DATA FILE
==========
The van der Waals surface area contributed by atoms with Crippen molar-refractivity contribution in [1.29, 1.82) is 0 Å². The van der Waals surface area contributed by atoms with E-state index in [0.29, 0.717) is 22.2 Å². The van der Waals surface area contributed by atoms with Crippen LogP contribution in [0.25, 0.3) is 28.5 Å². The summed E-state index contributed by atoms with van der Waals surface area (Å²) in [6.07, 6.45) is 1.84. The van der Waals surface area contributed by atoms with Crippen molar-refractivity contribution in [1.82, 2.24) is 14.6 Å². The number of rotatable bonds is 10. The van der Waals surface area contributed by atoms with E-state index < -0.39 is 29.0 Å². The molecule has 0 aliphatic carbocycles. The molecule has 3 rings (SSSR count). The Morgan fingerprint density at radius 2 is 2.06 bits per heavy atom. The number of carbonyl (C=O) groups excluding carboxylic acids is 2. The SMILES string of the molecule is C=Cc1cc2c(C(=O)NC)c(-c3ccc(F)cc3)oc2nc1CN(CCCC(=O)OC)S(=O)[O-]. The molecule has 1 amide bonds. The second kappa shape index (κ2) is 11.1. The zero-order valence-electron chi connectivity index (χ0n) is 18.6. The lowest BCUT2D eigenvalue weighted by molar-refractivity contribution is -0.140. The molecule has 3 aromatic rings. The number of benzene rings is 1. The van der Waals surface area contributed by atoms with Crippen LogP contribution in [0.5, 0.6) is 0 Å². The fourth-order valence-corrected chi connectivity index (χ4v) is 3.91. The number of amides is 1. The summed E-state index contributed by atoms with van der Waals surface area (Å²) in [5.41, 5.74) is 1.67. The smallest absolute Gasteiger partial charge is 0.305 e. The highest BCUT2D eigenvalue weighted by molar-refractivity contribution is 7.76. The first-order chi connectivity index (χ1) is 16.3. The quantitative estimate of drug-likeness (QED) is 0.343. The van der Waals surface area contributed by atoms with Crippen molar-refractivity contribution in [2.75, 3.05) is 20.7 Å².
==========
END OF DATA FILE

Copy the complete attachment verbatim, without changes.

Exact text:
The van der Waals surface area contributed by atoms with Crippen molar-refractivity contribution in [1.29, 1.82) is 0 Å². The van der Waals surface area contributed by atoms with E-state index in [0.29, 0.717) is 22.2 Å². The van der Waals surface area contributed by atoms with Crippen LogP contribution in [0.25, 0.3) is 28.5 Å². The summed E-state index contributed by atoms with van der Waals surface area (Å²) in [6.07, 6.45) is 1.84. The van der Waals surface area contributed by atoms with Crippen molar-refractivity contribution in [1.82, 2.24) is 14.6 Å². The number of rotatable bonds is 10. The van der Waals surface area contributed by atoms with E-state index < -0.39 is 29.0 Å². The molecule has 0 aliphatic carbocycles. The molecule has 3 rings (SSSR count). The Morgan fingerprint density at radius 2 is 2.06 bits per heavy atom. The number of carbonyl (C=O) groups excluding carboxylic acids is 2. The SMILES string of the molecule is C=Cc1cc2c(C(=O)NC)c(-c3ccc(F)cc3)oc2nc1CN(CCCC(=O)OC)S(=O)[O-]. The molecule has 1 amide bonds. The second kappa shape index (κ2) is 11.1. The zero-order valence-electron chi connectivity index (χ0n) is 18.6. The lowest BCUT2D eigenvalue weighted by molar-refractivity contribution is -0.140. The molecule has 3 aromatic rings. The number of benzene rings is 1. The van der Waals surface area contributed by atoms with Crippen LogP contribution in [0.5, 0.6) is 0 Å². The fourth-order valence-corrected chi connectivity index (χ4v) is 3.91. The number of amides is 1. The summed E-state index contributed by atoms with van der Waals surface area (Å²) in [5.41, 5.74) is 1.67. The smallest absolute Gasteiger partial charge is 0.305 e. The highest BCUT2D eigenvalue weighted by molar-refractivity contribution is 7.76. The first-order chi connectivity index (χ1) is 16.3. The quantitative estimate of drug-likeness (QED) is 0.343. The van der Waals surface area contributed by atoms with Crippen molar-refractivity contribution in [2.75, 3.05) is 20.7 Å².